Our regular Science and the SeaTM radio program presents marine science topics in an engaging two-minute story format. Our script writers gather ideas for the radio program from the University of Texas Marine Science Institute's researchers and from our very popular college class, Introduction to Oceanography, which we teach to hundreds of non-science majors at The University of Texas at Austin every year. Our radio programs are distributed at to commercial and public radio stations across the country.
Seahorses are fish and in scientific parlance, most of them belong to the genus Hippocampus. The name is from the Greek words for horse and sea monster.
The horse part is easy to understand. The long snout, the upright posture, and the angle of the head all resemble a horse. But the sea monster part doesn’t quite seem to fit. Seahorses move slowly, they’re not aggressive -- unless you happen to be a tasty shrimp -- and they’re small -- the largest are only about a foot long, while the smallest are no bigger than the tip of your little finger.
A small fish with a big sting is invading the coastal waters of the eastern United States. And that’s probably not good news for the species that already lived there.
The invader is the red lionfish. It’s a colorful character, with red, white, and maroon stripes. It has bushy fins, and a variety of appendages around its head and mouth. It also has rows of spines that can inject venom. The venom probably won’t kill you, but it produces a nasty sting.
A sponge is one of the simplest animals on Earth. In fact, its description hardly sounds like a fully formed animal at all. It has no muscles, no internal organs, and no nervous system. It simply anchors itself to the bottom of the ocean and waits for food to come along.
Perhaps because of this simplicity, sponges are a hearty lot. They’ve been around for at least 500 million years, and today, there are more than 5,000 species, scattered across all the oceans of the world. And they come in a lot of shapes and sizes -- from small, spiny lumps to long, narrow tubes.
The great white may be the bad boy of the shark world, but when it comes to size, weight, and sheer toothiness, another species puts it to shame. The whale shark is by far the largest fish on Earth. It can grow to 40 feet or longer and weigh more than 20 tons. An adult whale shark’s mouth is wide enough to swallow a person, and it has thousands of teeth.
But the whale shark is the gentle giant of its kind. It glides serenely through warm waters, feeding on small organisms and occasionally playing with divers.
The Lost City of Atlantis sits in the middle of the North Atlantic, about half a mile below the surface. And it’s been there for a good 30,000 years or longer.
No, it’s not that Atlantis, but it is something just as amazing: a forest of rock pillars, spires, and beehive-shaped structures that are spouting hot water into the ocean. It sits atop an underwater mountain known as the Atlantis Massif, so when scientists discovered it in late 2000, they named it Lost City.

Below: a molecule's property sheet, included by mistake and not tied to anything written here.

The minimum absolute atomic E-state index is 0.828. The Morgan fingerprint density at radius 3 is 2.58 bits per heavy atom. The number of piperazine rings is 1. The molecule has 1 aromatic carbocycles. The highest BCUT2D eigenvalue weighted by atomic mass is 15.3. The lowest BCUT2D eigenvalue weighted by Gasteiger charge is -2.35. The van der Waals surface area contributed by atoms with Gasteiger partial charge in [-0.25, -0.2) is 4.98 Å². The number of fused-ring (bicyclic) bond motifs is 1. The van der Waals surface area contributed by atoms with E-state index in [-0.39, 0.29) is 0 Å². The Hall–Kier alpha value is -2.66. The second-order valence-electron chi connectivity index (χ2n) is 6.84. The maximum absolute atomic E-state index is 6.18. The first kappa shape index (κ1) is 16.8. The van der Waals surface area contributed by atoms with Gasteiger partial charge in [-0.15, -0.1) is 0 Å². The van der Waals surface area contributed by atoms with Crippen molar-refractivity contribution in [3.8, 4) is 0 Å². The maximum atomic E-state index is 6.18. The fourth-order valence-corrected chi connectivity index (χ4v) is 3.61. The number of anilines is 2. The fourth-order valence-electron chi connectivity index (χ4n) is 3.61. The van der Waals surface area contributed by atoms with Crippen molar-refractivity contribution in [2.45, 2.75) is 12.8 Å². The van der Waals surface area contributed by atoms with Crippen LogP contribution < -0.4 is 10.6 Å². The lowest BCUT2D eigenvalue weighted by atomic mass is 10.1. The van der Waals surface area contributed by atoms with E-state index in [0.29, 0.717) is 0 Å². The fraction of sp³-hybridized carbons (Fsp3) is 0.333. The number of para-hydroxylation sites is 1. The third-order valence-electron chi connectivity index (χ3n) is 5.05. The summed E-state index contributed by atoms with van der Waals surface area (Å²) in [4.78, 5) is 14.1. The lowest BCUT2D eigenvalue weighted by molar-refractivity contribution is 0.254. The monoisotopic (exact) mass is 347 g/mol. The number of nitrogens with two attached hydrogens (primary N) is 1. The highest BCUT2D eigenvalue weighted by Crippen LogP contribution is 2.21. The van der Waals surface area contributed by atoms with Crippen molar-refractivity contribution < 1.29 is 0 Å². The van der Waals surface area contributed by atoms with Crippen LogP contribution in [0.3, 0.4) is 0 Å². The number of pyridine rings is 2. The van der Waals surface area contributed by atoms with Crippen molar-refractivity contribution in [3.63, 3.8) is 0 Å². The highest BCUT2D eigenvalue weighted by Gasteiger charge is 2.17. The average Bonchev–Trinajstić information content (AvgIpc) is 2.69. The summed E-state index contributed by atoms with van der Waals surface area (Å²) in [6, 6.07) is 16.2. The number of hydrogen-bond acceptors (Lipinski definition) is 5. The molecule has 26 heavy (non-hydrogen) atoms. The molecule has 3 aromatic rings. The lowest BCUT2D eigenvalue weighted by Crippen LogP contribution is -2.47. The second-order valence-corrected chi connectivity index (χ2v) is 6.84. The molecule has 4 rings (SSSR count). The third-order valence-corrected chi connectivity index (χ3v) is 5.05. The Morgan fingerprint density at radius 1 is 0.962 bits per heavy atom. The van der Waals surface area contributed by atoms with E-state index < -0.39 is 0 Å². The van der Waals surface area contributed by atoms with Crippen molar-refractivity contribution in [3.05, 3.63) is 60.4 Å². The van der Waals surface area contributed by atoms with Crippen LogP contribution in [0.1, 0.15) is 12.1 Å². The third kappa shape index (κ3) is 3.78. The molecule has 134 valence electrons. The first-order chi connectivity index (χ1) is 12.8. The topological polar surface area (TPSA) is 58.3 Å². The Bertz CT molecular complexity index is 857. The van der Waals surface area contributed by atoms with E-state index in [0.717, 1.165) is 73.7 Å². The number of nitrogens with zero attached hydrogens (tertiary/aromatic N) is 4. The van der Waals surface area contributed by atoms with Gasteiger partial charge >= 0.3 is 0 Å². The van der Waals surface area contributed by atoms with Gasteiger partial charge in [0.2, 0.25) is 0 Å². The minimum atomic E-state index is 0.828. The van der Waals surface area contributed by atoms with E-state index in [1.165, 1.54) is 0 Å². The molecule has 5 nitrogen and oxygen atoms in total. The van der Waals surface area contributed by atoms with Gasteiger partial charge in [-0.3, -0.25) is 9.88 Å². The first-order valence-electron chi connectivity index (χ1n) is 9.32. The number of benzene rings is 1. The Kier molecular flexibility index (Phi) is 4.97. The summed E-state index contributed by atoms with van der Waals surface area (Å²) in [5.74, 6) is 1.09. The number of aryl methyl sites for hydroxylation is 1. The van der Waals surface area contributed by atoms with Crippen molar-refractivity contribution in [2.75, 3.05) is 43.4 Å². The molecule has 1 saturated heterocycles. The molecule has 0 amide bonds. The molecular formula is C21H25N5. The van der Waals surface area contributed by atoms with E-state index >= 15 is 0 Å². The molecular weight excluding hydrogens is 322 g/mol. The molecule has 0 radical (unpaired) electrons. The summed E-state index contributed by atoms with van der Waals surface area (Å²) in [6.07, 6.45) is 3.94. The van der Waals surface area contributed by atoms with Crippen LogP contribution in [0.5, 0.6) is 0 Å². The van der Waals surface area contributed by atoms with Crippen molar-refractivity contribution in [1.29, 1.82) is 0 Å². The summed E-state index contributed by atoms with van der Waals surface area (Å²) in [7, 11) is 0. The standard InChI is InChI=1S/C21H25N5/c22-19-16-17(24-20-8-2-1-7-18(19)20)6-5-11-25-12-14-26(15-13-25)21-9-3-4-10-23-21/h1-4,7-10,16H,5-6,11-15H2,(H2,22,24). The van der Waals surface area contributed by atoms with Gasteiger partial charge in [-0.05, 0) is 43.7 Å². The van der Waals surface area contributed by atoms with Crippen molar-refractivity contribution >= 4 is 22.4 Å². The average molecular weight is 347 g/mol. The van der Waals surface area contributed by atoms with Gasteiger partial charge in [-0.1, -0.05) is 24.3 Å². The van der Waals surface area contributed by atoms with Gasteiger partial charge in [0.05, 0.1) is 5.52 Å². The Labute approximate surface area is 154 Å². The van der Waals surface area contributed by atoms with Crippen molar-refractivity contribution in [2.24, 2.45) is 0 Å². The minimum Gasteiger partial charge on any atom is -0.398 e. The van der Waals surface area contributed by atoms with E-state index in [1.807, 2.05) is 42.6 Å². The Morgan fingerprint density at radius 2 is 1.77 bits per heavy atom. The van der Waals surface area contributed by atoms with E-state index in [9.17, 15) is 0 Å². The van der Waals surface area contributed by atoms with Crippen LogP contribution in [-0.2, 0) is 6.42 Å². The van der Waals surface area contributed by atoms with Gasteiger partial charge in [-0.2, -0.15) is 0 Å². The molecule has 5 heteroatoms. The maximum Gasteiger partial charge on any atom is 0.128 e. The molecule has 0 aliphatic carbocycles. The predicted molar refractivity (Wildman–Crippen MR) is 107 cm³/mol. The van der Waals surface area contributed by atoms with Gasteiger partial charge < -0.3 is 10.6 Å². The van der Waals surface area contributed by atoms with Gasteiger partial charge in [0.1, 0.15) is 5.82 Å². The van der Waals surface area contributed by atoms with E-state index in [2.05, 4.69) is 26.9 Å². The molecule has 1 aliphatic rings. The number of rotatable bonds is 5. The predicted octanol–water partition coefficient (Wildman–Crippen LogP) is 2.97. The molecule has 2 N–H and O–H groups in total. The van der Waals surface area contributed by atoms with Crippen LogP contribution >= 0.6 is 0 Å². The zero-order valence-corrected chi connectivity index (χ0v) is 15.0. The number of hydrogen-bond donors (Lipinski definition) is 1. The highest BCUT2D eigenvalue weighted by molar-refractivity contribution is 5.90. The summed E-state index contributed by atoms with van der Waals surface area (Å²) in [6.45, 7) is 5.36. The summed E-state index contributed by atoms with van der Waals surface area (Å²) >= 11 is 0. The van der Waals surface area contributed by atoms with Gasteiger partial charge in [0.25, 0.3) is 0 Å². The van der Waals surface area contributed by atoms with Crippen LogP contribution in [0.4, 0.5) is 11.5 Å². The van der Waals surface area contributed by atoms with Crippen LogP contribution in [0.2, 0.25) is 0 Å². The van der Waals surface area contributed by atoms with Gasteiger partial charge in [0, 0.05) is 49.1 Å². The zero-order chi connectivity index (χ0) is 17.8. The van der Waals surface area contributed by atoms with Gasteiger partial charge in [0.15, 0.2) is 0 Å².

You might think that the best swimmers in the ocean would be the fish that live out in the deep. But that turns out not to be the case. Some of the strongest swimmers are the young of fish that live on coral reefs. They’re strong enough to swim against the currents, and they have plenty of stamina.
The adult fish that live on coral reefs release their eggs around the reefs, then abandon them to the currents. The eggs are carried out to sea, where they can hatch and develop in relative safety -- away from the predators that swarm around reefs.
A coral reef is not only busy and colorful, it’s noisy. Fish make popping and grunting sounds, and the clicks of hundreds of shrimp can sound like frying bacon. To newborn fish living far away from the reef, these are the sounds of home -- a beacon that just might draw them in from miles away.
Adult fish release their eggs on the reefs. Tides and currents wash the eggs out to sea, which is a safer environment for the young fish to hatch and develop.
Great white sharks are some of the most impressive animals on Earth. They’re big, strong, and fast, and have lots of big, sharp teeth. And scientists are discovering something else impressive about them: They can really get around.
Most great whites are found off California and Baja California, around Australia and New Zealand, or off South Africa.
The white cliffs of Dover are among the most famous landmarks in the world. They rise hundreds of feet above the English Channel. They look toward France, which is only about 20 miles away -- less than the length of a marathon.
Hundreds of thousands of years ago, you could have run between Britain and France. They were connected by a narrow strip of land from Dover to Calais. But a recent study suggests that the bridge was washed away by one of the most massive floods yet discovered.
Many fish use sound to communicate. Most of them vibrate a small internal "balloon," known as the swim bladder. This produces a variety of grunts, clicks, and buzzes. But some species may talk in a way that even Doctor Dolittle might not appreciate. To put it delicately, they pass gas.
Scientists discovered the sounds a few years ago when they were studying herring in the laboratory. They heard what might be described as rude noises.